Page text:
Although magnetic resonance imaging (MRI) is widely used, and is considered by many as an appropriate tool for studying spine pathologies, there is limited data to suggest that MRI examinations are sufficiently sensitive or specific for the diagnosis of LSFS.

There is no widely used diagnostic criterion or grading system for lumbar foraminal stenosis on MRI. For clinical studies with the objective of comparing different therapeutic methods for lumbar foraminal stenosis, an adequate grading system that has good reproducibility is necessary. In addition, in daily routine practice, a grading system for lumbar foraminal stenosis is necessary for writing radiologic reports.

There have been few reports on the grading or classification of lumbar foraminal stenosis on MRI 4) 5). The grading system suggested by Wildermuth et al. 6) focused on only the degree of epidural fat obliteration. The classification of lumbar foraminal stenosis proposed by Kunogi and Hasue 7) included the anteroposterior, cephalocaudal, and circumferential types without stenosis grade. The grading system of Wildermuth et al. and the classification proposed by Kunogi and Hasue do not consider direct nerve root compression or deformity, which may be important.

Effective foraminal height, effective superior foraminal width and the effective ratio can regard as the main evaluation index for LPS in parasaggital MRI finding 8).

In patients with developmental or combined stenosis of the central spinal canal, a concomitant foraminal stenosis is likely to be present, or at least should be suspected 9).

In a T1 MRI the normal is appearance with white fat signal surrounding the exiting nerve roots.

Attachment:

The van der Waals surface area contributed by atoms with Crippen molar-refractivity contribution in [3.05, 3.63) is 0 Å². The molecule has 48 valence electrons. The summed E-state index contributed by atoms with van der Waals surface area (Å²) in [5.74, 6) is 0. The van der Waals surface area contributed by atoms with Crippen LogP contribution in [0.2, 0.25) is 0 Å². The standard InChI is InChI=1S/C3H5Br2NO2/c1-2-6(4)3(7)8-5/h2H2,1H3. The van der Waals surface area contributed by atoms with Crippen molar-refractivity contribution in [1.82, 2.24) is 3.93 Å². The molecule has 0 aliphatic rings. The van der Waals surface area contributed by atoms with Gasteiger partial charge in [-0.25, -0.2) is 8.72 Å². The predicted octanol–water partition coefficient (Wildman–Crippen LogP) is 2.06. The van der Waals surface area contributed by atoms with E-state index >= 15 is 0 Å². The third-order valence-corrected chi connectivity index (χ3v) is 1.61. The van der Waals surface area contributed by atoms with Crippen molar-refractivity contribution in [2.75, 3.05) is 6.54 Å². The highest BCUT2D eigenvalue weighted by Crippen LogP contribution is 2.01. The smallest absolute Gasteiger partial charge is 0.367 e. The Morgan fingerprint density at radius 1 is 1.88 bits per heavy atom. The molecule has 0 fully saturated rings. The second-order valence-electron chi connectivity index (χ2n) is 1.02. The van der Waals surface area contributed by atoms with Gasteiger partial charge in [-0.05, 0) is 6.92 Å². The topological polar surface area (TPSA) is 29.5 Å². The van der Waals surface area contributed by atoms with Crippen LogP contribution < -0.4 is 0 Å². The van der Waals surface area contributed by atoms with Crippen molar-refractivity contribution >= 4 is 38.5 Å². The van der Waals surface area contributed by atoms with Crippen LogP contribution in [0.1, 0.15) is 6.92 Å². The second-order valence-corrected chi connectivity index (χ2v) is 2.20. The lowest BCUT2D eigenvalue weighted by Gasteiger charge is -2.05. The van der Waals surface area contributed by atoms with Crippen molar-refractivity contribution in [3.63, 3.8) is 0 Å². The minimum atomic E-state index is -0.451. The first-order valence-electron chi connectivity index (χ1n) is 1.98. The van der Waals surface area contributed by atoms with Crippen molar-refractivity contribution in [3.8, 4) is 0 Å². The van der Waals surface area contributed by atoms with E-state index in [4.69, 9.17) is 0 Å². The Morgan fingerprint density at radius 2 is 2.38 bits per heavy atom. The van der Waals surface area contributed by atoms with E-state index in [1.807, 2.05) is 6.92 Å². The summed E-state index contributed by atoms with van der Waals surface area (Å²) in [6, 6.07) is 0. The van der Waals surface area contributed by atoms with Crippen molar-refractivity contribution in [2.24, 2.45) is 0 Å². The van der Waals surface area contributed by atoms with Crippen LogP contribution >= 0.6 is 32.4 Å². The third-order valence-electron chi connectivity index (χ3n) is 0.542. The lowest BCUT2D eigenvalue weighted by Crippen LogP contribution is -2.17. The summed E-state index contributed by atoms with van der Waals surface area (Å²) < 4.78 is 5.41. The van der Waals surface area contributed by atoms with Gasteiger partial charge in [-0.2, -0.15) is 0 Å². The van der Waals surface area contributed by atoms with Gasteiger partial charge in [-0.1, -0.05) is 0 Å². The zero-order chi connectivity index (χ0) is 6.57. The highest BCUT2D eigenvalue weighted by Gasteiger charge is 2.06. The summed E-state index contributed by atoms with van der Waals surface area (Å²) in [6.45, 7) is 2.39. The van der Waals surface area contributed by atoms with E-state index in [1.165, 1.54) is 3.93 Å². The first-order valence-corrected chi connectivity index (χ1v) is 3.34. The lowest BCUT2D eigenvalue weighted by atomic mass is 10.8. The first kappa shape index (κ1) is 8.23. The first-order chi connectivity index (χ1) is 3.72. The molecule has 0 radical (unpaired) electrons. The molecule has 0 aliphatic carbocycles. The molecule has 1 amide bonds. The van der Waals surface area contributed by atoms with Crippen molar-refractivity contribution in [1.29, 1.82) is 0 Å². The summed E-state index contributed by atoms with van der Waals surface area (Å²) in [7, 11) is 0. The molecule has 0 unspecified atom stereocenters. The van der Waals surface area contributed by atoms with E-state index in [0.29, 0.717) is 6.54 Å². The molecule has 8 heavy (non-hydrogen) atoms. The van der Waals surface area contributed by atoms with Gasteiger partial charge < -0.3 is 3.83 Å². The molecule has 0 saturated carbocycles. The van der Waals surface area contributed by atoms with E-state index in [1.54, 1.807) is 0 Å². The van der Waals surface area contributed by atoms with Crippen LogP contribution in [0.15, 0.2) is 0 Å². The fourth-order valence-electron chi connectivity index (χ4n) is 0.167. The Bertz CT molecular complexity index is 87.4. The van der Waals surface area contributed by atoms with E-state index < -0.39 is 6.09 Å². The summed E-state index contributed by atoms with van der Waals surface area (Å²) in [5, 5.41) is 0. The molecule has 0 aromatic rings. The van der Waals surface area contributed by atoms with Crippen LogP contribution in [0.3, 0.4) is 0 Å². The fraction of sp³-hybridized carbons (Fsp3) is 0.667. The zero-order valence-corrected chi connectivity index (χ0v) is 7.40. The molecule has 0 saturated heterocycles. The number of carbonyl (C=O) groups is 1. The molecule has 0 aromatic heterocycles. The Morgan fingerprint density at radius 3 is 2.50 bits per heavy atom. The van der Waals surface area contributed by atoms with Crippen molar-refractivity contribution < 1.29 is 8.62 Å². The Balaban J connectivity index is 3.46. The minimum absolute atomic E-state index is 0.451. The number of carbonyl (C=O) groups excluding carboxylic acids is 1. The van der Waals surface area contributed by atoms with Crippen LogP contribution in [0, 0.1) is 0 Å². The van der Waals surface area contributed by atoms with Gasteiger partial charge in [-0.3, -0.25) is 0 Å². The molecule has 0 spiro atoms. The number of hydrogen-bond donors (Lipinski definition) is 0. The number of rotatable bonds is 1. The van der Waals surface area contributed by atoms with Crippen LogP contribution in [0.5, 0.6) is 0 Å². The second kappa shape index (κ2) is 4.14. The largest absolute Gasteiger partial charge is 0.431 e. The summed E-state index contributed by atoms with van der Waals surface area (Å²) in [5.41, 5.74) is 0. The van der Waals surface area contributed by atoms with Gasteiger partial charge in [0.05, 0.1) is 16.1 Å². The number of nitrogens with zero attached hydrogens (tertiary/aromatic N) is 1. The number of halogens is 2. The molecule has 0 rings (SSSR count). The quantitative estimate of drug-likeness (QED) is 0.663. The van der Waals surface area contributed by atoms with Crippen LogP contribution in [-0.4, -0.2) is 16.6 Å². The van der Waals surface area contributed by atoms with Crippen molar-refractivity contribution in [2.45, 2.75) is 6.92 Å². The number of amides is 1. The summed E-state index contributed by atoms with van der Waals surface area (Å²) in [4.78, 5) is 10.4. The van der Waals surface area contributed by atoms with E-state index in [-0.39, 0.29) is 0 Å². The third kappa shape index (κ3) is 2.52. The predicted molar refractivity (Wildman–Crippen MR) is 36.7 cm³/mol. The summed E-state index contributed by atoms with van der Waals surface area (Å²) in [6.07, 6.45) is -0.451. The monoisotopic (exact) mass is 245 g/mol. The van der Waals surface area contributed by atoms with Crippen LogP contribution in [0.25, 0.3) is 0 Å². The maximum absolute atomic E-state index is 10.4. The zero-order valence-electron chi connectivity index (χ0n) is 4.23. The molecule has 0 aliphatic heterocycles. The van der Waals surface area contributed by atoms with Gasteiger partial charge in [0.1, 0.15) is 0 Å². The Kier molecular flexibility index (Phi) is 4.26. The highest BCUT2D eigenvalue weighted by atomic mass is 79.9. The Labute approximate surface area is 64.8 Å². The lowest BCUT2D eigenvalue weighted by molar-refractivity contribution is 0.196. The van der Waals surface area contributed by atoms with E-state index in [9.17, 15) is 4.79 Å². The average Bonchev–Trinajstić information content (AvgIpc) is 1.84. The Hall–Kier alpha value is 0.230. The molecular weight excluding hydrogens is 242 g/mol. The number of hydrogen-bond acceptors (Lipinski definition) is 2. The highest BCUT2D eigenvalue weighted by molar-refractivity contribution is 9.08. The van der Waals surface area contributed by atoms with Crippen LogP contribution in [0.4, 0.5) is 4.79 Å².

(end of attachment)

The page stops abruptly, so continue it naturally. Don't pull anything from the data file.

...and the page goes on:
In stenotic (narrowed), there is no fat surrounding the nerve.


The association between disc pathology and facet osteoarthrosis can cause occult foraminal stenosis. Strategies to image the spine under physiological load conditions may improve the clinical diagnosis of radicular pain 10).

Higher superior articular process area (SAPA) values were associated with a higher possibility of LFS 11).



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Pugely AJ, Ries Z, Gnanapragasam G, Gao Y, Nash R, Mendoza-Lattes SA. Curve Characteristics and Foraminal Dimensions in Patients With Adult Scoliosis and Radiculopathy. Clin Spine Surg. 2017 Mar;30(2):E111-E118. doi: 10.1097/BSD.0b013e3182aab1e3. PubMed PMID: 28207622.
Ohba T, Ebata S, Fujita K, Sato H, Devin CJ, Haro H. Characterization of symptomatic lumbar foraminal stenosis by conventional imaging. Eur Spine J. 2015 Oct;24(10):2269-75. doi: 10.1007/s00586-015-3859-4. PubMed PMID: 25772088.
4) , 6)
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Splendiani A, Ferrari F, Barile A, Masciocchi C, Gallucci M. Occult neural foraminal stenosis caused by association between disc degeneration and facet joint osteoarthritis: demonstration with dedicated upright MRI system. Radiol Med. 2014 Mar;119(3):164-74. doi: 10.1007/s11547-013-0330-7. Epub 2013 Dec 12. PubMed PMID: 24337755.
Lim TH, Choi SI, Cho HR, Kang KN, Rhyu CJ, Chae EY, Lim YS, Lee Y, Kim YU. Optimal Cut-Off Value of the Superior Articular Process Area as a Morphological Parameter to Predict Lumbar Foraminal Stenosis. Pain Res Manag. 2017;2017:7914836. doi: 10.1155/2017/7914836. PubMed PMID: 28163566; PubMed Central PMCID: PMC5253487.
lumbar_foraminal_stenosis.txt · Last modified: 2018/08/08 17:21 by administrador